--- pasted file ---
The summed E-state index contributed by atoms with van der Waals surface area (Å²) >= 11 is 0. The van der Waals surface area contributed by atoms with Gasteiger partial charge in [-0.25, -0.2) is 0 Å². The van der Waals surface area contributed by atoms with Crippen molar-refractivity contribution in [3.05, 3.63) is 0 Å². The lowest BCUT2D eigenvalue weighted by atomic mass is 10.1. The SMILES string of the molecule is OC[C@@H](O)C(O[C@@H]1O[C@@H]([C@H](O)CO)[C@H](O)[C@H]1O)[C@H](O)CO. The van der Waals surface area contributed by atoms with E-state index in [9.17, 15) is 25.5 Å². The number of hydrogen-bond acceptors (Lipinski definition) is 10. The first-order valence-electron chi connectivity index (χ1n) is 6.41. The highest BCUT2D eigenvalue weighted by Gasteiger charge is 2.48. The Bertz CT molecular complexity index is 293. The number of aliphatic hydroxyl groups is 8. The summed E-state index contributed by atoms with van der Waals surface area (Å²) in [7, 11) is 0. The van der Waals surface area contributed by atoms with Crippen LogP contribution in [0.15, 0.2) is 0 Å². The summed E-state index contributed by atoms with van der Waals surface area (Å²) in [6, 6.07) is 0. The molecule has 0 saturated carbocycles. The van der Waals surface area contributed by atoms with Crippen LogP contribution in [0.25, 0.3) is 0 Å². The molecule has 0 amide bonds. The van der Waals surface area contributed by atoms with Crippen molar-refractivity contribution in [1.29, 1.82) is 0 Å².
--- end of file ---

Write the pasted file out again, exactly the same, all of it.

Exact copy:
The summed E-state index contributed by atoms with van der Waals surface area (Å²) >= 11 is 0. The van der Waals surface area contributed by atoms with Gasteiger partial charge in [-0.25, -0.2) is 0 Å². The van der Waals surface area contributed by atoms with Crippen molar-refractivity contribution in [3.05, 3.63) is 0 Å². The lowest BCUT2D eigenvalue weighted by atomic mass is 10.1. The SMILES string of the molecule is OC[C@@H](O)C(O[C@@H]1O[C@@H]([C@H](O)CO)[C@H](O)[C@H]1O)[C@H](O)CO. The van der Waals surface area contributed by atoms with E-state index in [9.17, 15) is 25.5 Å². The number of hydrogen-bond acceptors (Lipinski definition) is 10. The first-order valence-electron chi connectivity index (χ1n) is 6.41. The highest BCUT2D eigenvalue weighted by Gasteiger charge is 2.48. The Bertz CT molecular complexity index is 293. The number of aliphatic hydroxyl groups is 8. The summed E-state index contributed by atoms with van der Waals surface area (Å²) in [7, 11) is 0. The van der Waals surface area contributed by atoms with Crippen LogP contribution in [0.15, 0.2) is 0 Å². The summed E-state index contributed by atoms with van der Waals surface area (Å²) in [6, 6.07) is 0. The molecule has 0 saturated carbocycles. The van der Waals surface area contributed by atoms with Crippen LogP contribution in [0.25, 0.3) is 0 Å². The molecule has 0 amide bonds. The van der Waals surface area contributed by atoms with Crippen molar-refractivity contribution in [1.29, 1.82) is 0 Å².